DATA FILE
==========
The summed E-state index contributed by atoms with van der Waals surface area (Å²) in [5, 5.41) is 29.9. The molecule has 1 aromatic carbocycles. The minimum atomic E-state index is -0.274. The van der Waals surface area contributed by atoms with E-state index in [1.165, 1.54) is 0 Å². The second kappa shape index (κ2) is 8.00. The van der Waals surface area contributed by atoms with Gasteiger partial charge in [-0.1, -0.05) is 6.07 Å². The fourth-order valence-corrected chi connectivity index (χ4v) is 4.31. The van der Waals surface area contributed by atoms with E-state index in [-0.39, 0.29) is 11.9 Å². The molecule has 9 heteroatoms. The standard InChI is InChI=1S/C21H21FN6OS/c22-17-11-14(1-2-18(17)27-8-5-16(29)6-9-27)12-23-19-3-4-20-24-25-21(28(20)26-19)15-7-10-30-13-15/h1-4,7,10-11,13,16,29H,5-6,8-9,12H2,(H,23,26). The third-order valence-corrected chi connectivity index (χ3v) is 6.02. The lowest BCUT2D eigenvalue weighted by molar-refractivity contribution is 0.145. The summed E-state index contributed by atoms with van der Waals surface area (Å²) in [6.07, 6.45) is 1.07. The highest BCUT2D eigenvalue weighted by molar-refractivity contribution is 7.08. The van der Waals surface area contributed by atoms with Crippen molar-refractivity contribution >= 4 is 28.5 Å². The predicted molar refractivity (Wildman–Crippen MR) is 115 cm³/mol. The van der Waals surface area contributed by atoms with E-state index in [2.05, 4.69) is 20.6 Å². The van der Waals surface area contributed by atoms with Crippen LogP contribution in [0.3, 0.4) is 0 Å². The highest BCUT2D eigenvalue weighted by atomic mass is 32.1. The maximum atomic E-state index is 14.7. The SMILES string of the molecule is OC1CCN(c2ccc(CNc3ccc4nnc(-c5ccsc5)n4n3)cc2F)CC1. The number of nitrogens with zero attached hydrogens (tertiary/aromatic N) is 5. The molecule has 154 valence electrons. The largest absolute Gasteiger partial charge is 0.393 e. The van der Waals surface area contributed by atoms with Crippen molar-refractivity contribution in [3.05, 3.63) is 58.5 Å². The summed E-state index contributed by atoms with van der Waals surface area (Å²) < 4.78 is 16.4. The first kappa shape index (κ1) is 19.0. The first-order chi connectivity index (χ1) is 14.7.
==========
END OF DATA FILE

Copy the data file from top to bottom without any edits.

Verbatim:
The summed E-state index contributed by atoms with van der Waals surface area (Å²) in [5, 5.41) is 29.9. The molecule has 1 aromatic carbocycles. The minimum atomic E-state index is -0.274. The van der Waals surface area contributed by atoms with E-state index in [1.165, 1.54) is 0 Å². The second kappa shape index (κ2) is 8.00. The van der Waals surface area contributed by atoms with Gasteiger partial charge in [-0.1, -0.05) is 6.07 Å². The fourth-order valence-corrected chi connectivity index (χ4v) is 4.31. The van der Waals surface area contributed by atoms with E-state index in [-0.39, 0.29) is 11.9 Å². The molecule has 9 heteroatoms. The standard InChI is InChI=1S/C21H21FN6OS/c22-17-11-14(1-2-18(17)27-8-5-16(29)6-9-27)12-23-19-3-4-20-24-25-21(28(20)26-19)15-7-10-30-13-15/h1-4,7,10-11,13,16,29H,5-6,8-9,12H2,(H,23,26). The third-order valence-corrected chi connectivity index (χ3v) is 6.02. The lowest BCUT2D eigenvalue weighted by molar-refractivity contribution is 0.145. The summed E-state index contributed by atoms with van der Waals surface area (Å²) in [6.07, 6.45) is 1.07. The highest BCUT2D eigenvalue weighted by molar-refractivity contribution is 7.08. The van der Waals surface area contributed by atoms with Crippen molar-refractivity contribution >= 4 is 28.5 Å². The predicted molar refractivity (Wildman–Crippen MR) is 115 cm³/mol. The van der Waals surface area contributed by atoms with E-state index in [2.05, 4.69) is 20.6 Å². The van der Waals surface area contributed by atoms with Crippen LogP contribution in [0.3, 0.4) is 0 Å². The highest BCUT2D eigenvalue weighted by atomic mass is 32.1. The maximum atomic E-state index is 14.7. The SMILES string of the molecule is OC1CCN(c2ccc(CNc3ccc4nnc(-c5ccsc5)n4n3)cc2F)CC1. The number of nitrogens with zero attached hydrogens (tertiary/aromatic N) is 5. The molecule has 154 valence electrons. The largest absolute Gasteiger partial charge is 0.393 e. The van der Waals surface area contributed by atoms with Crippen molar-refractivity contribution in [3.05, 3.63) is 58.5 Å². The summed E-state index contributed by atoms with van der Waals surface area (Å²) < 4.78 is 16.4. The first kappa shape index (κ1) is 19.0. The first-order chi connectivity index (χ1) is 14.7.